The U.S. Securities and Exchange Commission (commonly known as the SEC) is an independent agency of the United States government which holds primary responsibility for enforcing the federal securities laws and regulating the securities industry, the nation's stock and options exchanges, and other electronic securities markets. The SEC was created by section 4 of the Securities Exchange Act of 1934 (now codified as 15 U.S.C. § 78d and commonly referred to as the 1934 Act). In addition to the 1934 Act that created it, the SEC enforces the Securities Act of 1933, the Trust Indenture Act of 1939, the Investment Company Act of 1940, the Investment Advisers Act of 1940, the Sarbanes-Oxley Act of 2002 and other statutes.

Facebook Shares Fall Again As Co-Founder Moskovitz Sells More

Shares of Facebook (Nasdaq: FB), the No. 1 social networking site, fell more than 2 percent in early Monday trading after co-founder Dustin Moskovitz disclosed he’s dumped more shares, a week after the Menlo Park, Calif., company tried to erect a firewall by announcing buybacks and other measures. The latest sales came after Moskovitz dumped about a million shares in August.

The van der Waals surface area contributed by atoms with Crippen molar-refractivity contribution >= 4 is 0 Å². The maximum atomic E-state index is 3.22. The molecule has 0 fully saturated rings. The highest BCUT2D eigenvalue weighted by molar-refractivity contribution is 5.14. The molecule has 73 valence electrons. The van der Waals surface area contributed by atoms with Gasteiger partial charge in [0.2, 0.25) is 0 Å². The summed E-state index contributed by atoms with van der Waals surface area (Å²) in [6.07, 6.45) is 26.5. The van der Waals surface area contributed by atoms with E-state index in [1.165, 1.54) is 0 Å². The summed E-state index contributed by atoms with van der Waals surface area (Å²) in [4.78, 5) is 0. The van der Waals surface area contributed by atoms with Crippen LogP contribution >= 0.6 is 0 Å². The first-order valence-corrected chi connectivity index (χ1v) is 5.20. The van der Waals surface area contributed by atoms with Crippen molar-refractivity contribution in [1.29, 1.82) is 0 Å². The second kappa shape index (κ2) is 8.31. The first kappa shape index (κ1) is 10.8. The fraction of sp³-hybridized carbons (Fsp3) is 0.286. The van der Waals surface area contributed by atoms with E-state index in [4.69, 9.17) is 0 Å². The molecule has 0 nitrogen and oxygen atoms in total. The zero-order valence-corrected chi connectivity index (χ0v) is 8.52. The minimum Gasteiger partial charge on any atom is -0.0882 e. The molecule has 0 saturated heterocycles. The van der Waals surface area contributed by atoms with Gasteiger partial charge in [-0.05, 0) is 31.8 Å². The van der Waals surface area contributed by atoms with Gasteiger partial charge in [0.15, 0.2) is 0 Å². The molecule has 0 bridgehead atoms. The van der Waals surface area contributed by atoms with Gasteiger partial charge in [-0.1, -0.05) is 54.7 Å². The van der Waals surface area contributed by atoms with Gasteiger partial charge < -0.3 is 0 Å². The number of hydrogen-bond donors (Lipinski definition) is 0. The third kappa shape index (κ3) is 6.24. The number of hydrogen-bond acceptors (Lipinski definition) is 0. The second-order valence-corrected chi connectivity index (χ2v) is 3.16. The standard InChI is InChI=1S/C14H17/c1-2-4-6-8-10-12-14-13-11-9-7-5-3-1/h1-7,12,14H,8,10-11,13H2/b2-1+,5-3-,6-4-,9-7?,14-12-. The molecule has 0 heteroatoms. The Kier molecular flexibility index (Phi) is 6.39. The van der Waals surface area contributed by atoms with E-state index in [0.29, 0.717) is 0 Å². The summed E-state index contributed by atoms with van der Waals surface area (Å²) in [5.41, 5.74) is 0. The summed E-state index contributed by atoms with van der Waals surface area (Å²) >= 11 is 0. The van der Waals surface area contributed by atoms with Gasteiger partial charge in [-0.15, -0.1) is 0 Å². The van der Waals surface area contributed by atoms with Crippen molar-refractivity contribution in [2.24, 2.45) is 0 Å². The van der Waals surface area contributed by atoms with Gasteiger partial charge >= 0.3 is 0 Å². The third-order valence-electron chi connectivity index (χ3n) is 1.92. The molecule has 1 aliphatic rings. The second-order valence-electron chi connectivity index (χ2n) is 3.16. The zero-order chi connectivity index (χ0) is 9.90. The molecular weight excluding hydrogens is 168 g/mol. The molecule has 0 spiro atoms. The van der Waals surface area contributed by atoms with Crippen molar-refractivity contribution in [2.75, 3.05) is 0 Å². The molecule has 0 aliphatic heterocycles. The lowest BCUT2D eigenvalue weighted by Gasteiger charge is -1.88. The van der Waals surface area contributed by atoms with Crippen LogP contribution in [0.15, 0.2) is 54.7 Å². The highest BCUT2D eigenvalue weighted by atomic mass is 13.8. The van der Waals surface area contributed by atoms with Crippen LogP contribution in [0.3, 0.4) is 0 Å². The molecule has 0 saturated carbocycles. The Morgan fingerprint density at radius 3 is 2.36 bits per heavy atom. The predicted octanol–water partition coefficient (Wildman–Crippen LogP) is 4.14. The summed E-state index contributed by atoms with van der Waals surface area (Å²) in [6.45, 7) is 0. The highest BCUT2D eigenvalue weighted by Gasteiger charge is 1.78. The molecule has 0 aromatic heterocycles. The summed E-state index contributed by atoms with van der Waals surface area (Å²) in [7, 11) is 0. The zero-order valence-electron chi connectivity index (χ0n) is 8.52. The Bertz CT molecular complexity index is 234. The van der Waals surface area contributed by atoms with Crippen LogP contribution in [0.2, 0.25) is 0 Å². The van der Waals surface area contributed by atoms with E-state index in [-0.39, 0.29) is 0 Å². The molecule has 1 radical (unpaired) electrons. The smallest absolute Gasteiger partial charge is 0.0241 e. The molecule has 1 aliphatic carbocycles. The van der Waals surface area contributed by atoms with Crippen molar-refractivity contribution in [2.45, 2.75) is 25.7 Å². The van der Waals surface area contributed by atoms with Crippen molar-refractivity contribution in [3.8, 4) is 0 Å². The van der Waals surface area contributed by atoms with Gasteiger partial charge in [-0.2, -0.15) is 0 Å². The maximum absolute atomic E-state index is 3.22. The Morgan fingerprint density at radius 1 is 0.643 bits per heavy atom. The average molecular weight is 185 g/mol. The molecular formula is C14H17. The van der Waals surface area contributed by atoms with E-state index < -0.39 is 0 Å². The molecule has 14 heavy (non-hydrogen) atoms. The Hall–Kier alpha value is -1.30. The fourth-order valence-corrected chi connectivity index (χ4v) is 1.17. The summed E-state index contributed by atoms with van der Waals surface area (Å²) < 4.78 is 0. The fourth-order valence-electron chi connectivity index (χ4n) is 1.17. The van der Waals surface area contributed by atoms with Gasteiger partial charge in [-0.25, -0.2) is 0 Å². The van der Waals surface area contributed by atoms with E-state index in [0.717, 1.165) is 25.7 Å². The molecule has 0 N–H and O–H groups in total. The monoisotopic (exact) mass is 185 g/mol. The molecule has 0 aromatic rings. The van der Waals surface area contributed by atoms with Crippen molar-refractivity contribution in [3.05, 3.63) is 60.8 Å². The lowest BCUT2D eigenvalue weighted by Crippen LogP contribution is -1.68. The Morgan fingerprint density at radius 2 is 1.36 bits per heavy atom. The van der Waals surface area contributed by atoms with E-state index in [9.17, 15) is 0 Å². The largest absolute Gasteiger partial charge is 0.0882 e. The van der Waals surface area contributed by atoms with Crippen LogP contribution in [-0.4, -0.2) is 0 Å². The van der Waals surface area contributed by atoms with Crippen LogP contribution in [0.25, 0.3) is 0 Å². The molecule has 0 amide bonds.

Knight Accepts Nasdaq's $62 Million Facebook Payback Plan

After initially criticizing Nasdaq OMX Group for its response to Facebook's botched initial public offering, trading firm Knight Capital Group Inc said it accepted the exchange's latest plan to pay back brokers a portion of their losses.


US Stock Market

Stock Trading Suffers On Uncertain, Unpredictable Markets

Trading in U.S. stocks has been going on at a snail's pace recently, a fact market-watchers are blaming on policy uncertainty, but could also be the result of investors fed up with the fragmented, unpredictable nature of the market.